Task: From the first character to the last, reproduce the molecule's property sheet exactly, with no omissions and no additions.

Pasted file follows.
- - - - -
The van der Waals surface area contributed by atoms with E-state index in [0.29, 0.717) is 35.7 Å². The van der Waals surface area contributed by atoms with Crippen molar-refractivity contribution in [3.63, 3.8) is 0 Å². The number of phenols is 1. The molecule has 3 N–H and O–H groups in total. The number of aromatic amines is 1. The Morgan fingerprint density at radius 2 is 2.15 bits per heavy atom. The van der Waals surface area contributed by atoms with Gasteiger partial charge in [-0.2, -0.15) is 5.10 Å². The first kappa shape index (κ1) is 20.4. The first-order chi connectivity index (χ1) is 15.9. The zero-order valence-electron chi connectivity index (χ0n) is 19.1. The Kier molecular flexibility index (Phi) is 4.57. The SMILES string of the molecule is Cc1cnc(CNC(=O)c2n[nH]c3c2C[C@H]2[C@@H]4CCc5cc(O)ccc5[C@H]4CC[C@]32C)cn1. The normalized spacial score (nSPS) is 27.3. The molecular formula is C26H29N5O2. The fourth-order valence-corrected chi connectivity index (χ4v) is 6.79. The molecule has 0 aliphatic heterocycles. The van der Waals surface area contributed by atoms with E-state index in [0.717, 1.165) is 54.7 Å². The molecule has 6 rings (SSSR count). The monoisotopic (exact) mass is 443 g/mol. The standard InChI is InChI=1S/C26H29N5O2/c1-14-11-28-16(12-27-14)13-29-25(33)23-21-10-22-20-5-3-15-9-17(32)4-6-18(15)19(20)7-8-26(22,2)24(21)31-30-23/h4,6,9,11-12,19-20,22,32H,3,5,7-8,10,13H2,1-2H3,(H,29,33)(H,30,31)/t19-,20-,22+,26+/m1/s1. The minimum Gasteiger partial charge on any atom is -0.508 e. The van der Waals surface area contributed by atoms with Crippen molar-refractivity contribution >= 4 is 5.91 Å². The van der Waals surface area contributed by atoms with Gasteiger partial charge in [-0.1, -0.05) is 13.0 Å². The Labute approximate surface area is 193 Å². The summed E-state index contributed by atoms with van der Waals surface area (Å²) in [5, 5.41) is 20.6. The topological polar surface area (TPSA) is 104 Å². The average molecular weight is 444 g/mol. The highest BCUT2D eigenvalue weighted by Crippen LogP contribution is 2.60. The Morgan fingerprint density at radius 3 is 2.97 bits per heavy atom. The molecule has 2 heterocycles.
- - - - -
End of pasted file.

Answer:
The van der Waals surface area contributed by atoms with E-state index in [0.29, 0.717) is 35.7 Å². The van der Waals surface area contributed by atoms with Crippen molar-refractivity contribution in [3.63, 3.8) is 0 Å². The number of phenols is 1. The molecule has 3 N–H and O–H groups in total. The number of aromatic amines is 1. The Morgan fingerprint density at radius 2 is 2.15 bits per heavy atom. The van der Waals surface area contributed by atoms with Gasteiger partial charge in [-0.2, -0.15) is 5.10 Å². The first kappa shape index (κ1) is 20.4. The first-order chi connectivity index (χ1) is 15.9. The zero-order valence-electron chi connectivity index (χ0n) is 19.1. The Kier molecular flexibility index (Phi) is 4.57. The SMILES string of the molecule is Cc1cnc(CNC(=O)c2n[nH]c3c2C[C@H]2[C@@H]4CCc5cc(O)ccc5[C@H]4CC[C@]32C)cn1. The normalized spacial score (nSPS) is 27.3. The molecular formula is C26H29N5O2. The fourth-order valence-corrected chi connectivity index (χ4v) is 6.79. The molecule has 0 aliphatic heterocycles. The van der Waals surface area contributed by atoms with E-state index in [0.717, 1.165) is 54.7 Å². The molecule has 6 rings (SSSR count). The monoisotopic (exact) mass is 443 g/mol. The standard InChI is InChI=1S/C26H29N5O2/c1-14-11-28-16(12-27-14)13-29-25(33)23-21-10-22-20-5-3-15-9-17(32)4-6-18(15)19(20)7-8-26(22,2)24(21)31-30-23/h4,6,9,11-12,19-20,22,32H,3,5,7-8,10,13H2,1-2H3,(H,29,33)(H,30,31)/t19-,20-,22+,26+/m1/s1. The minimum Gasteiger partial charge on any atom is -0.508 e. The van der Waals surface area contributed by atoms with Crippen molar-refractivity contribution >= 4 is 5.91 Å². The van der Waals surface area contributed by atoms with Gasteiger partial charge in [-0.1, -0.05) is 13.0 Å². The Labute approximate surface area is 193 Å². The summed E-state index contributed by atoms with van der Waals surface area (Å²) in [5, 5.41) is 20.6. The topological polar surface area (TPSA) is 104 Å². The average molecular weight is 444 g/mol. The highest BCUT2D eigenvalue weighted by Crippen LogP contribution is 2.60. The Morgan fingerprint density at radius 3 is 2.97 bits per heavy atom. The molecule has 2 heterocycles.